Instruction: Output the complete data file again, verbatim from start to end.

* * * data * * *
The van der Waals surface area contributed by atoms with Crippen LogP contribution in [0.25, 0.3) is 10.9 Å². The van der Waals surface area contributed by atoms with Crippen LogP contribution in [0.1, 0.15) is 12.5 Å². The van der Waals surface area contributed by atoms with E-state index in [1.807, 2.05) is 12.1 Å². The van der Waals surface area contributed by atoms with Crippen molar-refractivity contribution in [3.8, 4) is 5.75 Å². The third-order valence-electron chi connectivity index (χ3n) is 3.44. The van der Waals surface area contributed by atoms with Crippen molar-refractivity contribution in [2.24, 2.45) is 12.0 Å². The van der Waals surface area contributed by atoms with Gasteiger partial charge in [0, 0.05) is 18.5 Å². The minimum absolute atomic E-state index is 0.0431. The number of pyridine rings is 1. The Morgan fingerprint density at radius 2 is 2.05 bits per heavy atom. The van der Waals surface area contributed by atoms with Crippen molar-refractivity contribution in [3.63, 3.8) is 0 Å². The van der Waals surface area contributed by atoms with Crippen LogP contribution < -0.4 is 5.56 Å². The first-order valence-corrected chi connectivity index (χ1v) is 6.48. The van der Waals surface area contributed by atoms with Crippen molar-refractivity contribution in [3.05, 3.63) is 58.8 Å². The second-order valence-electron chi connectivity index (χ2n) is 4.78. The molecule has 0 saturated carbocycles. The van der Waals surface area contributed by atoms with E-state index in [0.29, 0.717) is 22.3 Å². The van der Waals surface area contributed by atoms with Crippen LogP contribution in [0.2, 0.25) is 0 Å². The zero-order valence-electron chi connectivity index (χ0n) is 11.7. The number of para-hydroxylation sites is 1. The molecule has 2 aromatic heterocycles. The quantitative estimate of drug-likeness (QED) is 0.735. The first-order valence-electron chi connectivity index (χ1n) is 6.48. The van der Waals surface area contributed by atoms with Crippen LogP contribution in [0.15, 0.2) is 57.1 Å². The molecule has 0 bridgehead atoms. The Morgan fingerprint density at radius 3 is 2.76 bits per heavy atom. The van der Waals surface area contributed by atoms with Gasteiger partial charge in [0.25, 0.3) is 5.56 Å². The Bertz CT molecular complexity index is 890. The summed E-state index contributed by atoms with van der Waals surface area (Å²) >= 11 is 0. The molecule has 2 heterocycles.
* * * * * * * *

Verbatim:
The van der Waals surface area contributed by atoms with Crippen LogP contribution in [0.25, 0.3) is 10.9 Å². The van der Waals surface area contributed by atoms with Crippen LogP contribution in [0.1, 0.15) is 12.5 Å². The van der Waals surface area contributed by atoms with E-state index in [1.807, 2.05) is 12.1 Å². The van der Waals surface area contributed by atoms with Crippen molar-refractivity contribution in [3.8, 4) is 5.75 Å². The third-order valence-electron chi connectivity index (χ3n) is 3.44. The van der Waals surface area contributed by atoms with Crippen molar-refractivity contribution in [2.24, 2.45) is 12.0 Å². The van der Waals surface area contributed by atoms with Gasteiger partial charge in [0, 0.05) is 18.5 Å². The minimum absolute atomic E-state index is 0.0431. The number of pyridine rings is 1. The Morgan fingerprint density at radius 2 is 2.05 bits per heavy atom. The van der Waals surface area contributed by atoms with Crippen molar-refractivity contribution in [3.63, 3.8) is 0 Å². The van der Waals surface area contributed by atoms with Crippen LogP contribution < -0.4 is 5.56 Å². The first-order valence-corrected chi connectivity index (χ1v) is 6.48. The van der Waals surface area contributed by atoms with Crippen molar-refractivity contribution in [3.05, 3.63) is 58.8 Å². The second-order valence-electron chi connectivity index (χ2n) is 4.78. The molecule has 0 saturated carbocycles. The van der Waals surface area contributed by atoms with E-state index in [0.29, 0.717) is 22.3 Å². The van der Waals surface area contributed by atoms with Crippen LogP contribution in [0.2, 0.25) is 0 Å². The zero-order valence-electron chi connectivity index (χ0n) is 11.7. The number of para-hydroxylation sites is 1. The molecule has 2 aromatic heterocycles. The quantitative estimate of drug-likeness (QED) is 0.735. The first-order valence-electron chi connectivity index (χ1n) is 6.48. The van der Waals surface area contributed by atoms with Crippen LogP contribution in [0.15, 0.2) is 57.1 Å². The molecule has 0 bridgehead atoms. The Morgan fingerprint density at radius 3 is 2.76 bits per heavy atom. The van der Waals surface area contributed by atoms with Gasteiger partial charge in [0.25, 0.3) is 5.56 Å². The Bertz CT molecular complexity index is 890. The summed E-state index contributed by atoms with van der Waals surface area (Å²) >= 11 is 0. The molecule has 2 heterocycles.